24 January 2018 | NIAID press release
  • The Best Antiretroviral Therapy for Pregnant Women? The Controversy Continues

    There's considerable controversy in an area of HIV medicine that one would think should be all but solved by now. It's what HIV treatment we should give pregnant women.

    18 October 2017 | The Body PRO
  • Alice Welbourn: WHO and the rights of women living with HIV

    A recent set of articles on HIV in pregnancy, published by The BMJ and BMJ Open, raises concerns that some combination anti-retroviral therapies (cARTs) may harm babies. This highlights the need for changes to current WHO practice towards pregnant women living with HIV, which is no doubt well-intentioned but ill thought-out.

    12 September 2017 | BMJ Opinion
  • I'm A Grandmother, I Have HIV, And I Can't Pass It On

    This is one of the biggest developments since the start of the HIV epidemic, yet people don’t know it. It means people can have sex, relationships and children, with someone living with HIV, without becoming infected. For some it can sound a bit unreal - but it’s true. And if everyone know this we could stop HIV stigma.

    19 July 2017 | HuffPost UK
  • Meds May Impact Prenatal Screening in HIV+ Patients

    Pregnant women with HIV taking integrase inhibitors at the time of their non-invasive prenatal screening test had a lower mean fetal fraction than those who were not taking the medication, a small study found here.

    08 June 2017 | MedPage Today HIV/AIDS
More news

Our information levels explained

  • Short and simple introductions to key HIV topics, sometimes illustrated with pictures.
  • Expands on the previous level, but also written in easy-to-understand plain language.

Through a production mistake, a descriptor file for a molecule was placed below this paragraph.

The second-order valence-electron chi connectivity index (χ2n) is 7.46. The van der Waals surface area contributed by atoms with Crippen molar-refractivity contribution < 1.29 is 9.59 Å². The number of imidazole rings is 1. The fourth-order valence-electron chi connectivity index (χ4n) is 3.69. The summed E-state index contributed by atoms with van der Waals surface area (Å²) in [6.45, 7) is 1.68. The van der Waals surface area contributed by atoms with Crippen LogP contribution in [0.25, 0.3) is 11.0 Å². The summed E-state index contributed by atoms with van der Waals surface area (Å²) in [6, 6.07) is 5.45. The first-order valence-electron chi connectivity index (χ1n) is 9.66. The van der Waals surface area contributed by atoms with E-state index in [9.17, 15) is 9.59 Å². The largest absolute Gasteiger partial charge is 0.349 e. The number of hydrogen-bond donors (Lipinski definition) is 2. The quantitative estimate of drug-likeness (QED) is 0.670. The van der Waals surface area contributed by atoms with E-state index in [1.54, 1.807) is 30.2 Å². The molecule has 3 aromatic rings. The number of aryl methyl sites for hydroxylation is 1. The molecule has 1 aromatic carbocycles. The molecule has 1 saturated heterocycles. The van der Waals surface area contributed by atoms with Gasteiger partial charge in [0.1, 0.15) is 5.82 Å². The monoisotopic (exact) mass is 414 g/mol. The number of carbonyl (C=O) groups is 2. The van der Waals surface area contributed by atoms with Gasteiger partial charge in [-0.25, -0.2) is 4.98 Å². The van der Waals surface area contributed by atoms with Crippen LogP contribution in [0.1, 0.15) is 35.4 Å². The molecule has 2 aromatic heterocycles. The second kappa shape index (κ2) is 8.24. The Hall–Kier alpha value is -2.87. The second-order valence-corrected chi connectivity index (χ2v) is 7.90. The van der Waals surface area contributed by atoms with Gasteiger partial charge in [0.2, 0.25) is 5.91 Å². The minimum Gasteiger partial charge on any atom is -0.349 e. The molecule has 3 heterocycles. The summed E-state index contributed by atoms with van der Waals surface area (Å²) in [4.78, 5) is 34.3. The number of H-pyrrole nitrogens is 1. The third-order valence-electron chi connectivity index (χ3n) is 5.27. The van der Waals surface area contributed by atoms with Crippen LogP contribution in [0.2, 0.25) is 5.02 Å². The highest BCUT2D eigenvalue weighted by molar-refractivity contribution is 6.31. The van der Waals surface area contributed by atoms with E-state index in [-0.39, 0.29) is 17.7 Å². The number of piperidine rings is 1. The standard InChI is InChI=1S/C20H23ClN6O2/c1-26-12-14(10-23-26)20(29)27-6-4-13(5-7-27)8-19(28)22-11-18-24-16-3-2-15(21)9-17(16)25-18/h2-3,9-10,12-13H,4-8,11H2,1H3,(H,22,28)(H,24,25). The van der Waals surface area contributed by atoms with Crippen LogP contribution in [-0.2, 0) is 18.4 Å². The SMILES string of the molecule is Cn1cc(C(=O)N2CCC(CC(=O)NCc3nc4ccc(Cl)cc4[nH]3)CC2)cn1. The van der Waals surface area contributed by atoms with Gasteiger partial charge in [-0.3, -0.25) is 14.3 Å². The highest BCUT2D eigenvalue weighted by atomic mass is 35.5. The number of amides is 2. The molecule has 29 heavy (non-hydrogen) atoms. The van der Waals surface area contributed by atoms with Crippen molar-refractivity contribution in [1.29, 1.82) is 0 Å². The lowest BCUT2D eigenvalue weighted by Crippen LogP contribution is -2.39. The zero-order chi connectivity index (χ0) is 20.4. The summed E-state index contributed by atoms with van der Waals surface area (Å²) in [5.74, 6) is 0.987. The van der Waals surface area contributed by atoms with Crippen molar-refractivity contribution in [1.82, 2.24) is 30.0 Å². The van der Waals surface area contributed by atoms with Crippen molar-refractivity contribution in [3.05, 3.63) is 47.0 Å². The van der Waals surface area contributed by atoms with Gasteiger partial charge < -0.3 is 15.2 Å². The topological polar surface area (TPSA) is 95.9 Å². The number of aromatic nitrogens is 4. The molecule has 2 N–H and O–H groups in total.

• More detailed information, likely to include medical and scientific language.
  • Detailed, comprehensive information, using medical and specialised language.
Community Consensus Statement on Access to HIV Treatment and its Use for Prevention

Together, we can make it happen

We can end HIV soon if people have equal access to HIV drugs as treatment and as PrEP, and have free choice over whether to take them.

Launched today, the Community Consensus Statement is a basic set of principles aimed at making sure that happens.

The Community Consensus Statement is a joint initiative of AVAC, EATG, MSMGF, GNP+, HIV i-Base, the International HIV/AIDS Alliance, ITPC and NAM/aidsmap
close

This content was checked for accuracy at the time it was written. It may have been superseded by more recent developments. NAM recommends checking whether this is the most current information when making decisions that may affect your health.

NAM’s information is intended to support, rather than replace, consultation with a healthcare professional. Talk to your doctor or another member of your healthcare team for advice tailored to your situation.